Presentation Title

Developing an After-School Program to Increase STEM Interest, Awareness and Knowledge of Young Hispanic Females in a Title I Middle School

Start

1-31-2019 1:30 PM

End

1-31-2019 2:45 PM

Short Description

This study investigated the effect of STEM-focused after-school workshops at a Title 1 middle school in West Palm Beach, Florida. Sixth-grade minority females participated in these workshops, with their STEM awareness and interest tracked over the entirety of a school year. Results showed a significant increase in the constructs measured. Increased STEM knowledge can contribute to a higher quality of life by opening educational and occupational opportunities previously unknown or misunderstood by the participants, their families and communities.

Abstract

Educators, politicians and industry professionals note that the number of opportunities for workers in the science, technology, engineering and math (STEM) fields grow exponentially over time. Accordingly, emphasis is placed on our schools to produce graduates capable of filling these positions. While these efforts are promising, there is a notable absence of females and minorities in the STEM professions. In an attempt to understand the reasons for this disparity, many educators believe a lack of interest in the STEM field begins at an early age, and disenfranchised students are not afforded the opportunities given to students in more affluent areas of a school district, city or state. This study investigated this issue by developing and delivering a series of STEM-focused after-school workshops at a Title 1 middle school in West Palm Beach, Florida. These workshops were presented by STEM professionals from the South Florida Science Center and Aquarium, local schools, industry and businesses. Sixth-grade students, primarily from an ethnic minority, low socio-economic background, were recruited for these workshops, with their STEM awareness and interest tracked over the entirety of a school year. Results showed a significant increase in the constructs measured. These results can contribute to a higher quality of life by opening educational and occupational opportunities previously unknown or misunderstood by the participants, their families and communities.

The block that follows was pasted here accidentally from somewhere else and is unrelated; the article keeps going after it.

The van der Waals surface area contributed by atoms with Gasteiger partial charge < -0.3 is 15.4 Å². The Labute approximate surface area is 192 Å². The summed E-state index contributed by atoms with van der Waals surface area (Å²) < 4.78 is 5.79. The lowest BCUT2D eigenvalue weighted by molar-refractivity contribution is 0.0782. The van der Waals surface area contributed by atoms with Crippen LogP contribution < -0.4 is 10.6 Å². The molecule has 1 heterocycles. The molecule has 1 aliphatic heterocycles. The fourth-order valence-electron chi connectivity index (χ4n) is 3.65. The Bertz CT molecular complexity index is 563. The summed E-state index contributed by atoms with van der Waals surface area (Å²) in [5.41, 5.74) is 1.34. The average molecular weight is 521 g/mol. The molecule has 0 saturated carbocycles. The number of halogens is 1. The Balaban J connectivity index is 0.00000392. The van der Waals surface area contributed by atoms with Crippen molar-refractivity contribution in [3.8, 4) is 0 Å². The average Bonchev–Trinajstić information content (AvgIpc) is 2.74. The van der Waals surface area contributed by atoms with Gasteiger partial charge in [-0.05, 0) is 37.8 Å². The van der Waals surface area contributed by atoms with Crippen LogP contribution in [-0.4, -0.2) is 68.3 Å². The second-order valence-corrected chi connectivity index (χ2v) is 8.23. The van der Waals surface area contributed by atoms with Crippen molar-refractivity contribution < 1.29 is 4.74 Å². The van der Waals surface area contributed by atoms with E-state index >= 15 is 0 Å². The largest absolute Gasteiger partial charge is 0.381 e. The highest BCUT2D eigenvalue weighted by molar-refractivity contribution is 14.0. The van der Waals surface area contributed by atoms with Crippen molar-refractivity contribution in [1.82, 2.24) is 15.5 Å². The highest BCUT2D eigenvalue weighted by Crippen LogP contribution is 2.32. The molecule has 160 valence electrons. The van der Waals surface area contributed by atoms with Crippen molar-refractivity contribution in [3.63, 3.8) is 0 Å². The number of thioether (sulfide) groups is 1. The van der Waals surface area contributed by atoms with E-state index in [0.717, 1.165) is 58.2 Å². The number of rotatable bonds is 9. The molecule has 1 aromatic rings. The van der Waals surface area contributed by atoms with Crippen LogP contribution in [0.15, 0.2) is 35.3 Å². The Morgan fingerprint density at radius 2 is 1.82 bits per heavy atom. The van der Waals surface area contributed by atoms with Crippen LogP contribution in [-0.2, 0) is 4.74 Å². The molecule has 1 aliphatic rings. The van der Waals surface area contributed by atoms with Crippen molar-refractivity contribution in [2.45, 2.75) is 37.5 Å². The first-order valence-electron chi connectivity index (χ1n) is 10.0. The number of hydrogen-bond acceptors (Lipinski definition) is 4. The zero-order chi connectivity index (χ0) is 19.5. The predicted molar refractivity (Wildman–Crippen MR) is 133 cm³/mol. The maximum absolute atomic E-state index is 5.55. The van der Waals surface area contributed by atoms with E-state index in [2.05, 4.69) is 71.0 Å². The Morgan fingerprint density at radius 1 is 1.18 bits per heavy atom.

Format

Concurrent Session

Institutional level targeted

K-12

This document is currently not available here.

Share

COinS
 
Jan 31st, 1:30 PM Jan 31st, 2:45 PM

Developing an After-School Program to Increase STEM Interest, Awareness and Knowledge of Young Hispanic Females in a Title I Middle School

Educators, politicians and industry professionals note that the number of opportunities for workers in the science, technology, engineering and math (STEM) fields grow exponentially over time. Accordingly, emphasis is placed on our schools to produce graduates capable of filling these positions. While these efforts are promising, there is a notable absence of females and minorities in the STEM professions. In an attempt to understand the reasons for this disparity, many educators believe a lack of interest in the STEM field begins at an early age, and disenfranchised students are not afforded the opportunities given to students in more affluent areas of a school district, city or state. This study investigated this issue by developing and delivering a series of STEM-focused after-school workshops at a Title 1 middle school in West Palm Beach, Florida. These workshops were presented by STEM professionals from the South Florida Science Center and Aquarium, local schools, industry and businesses. Sixth-grade students, primarily from an ethnic minority, low socio-economic background, were recruited for these workshops, with their STEM awareness and interest tracked over the entirety of a school year. Results showed a significant increase in the constructs measured. These results can contribute to a higher quality of life by opening educational and occupational opportunities previously unknown or misunderstood by the participants, their families and communities.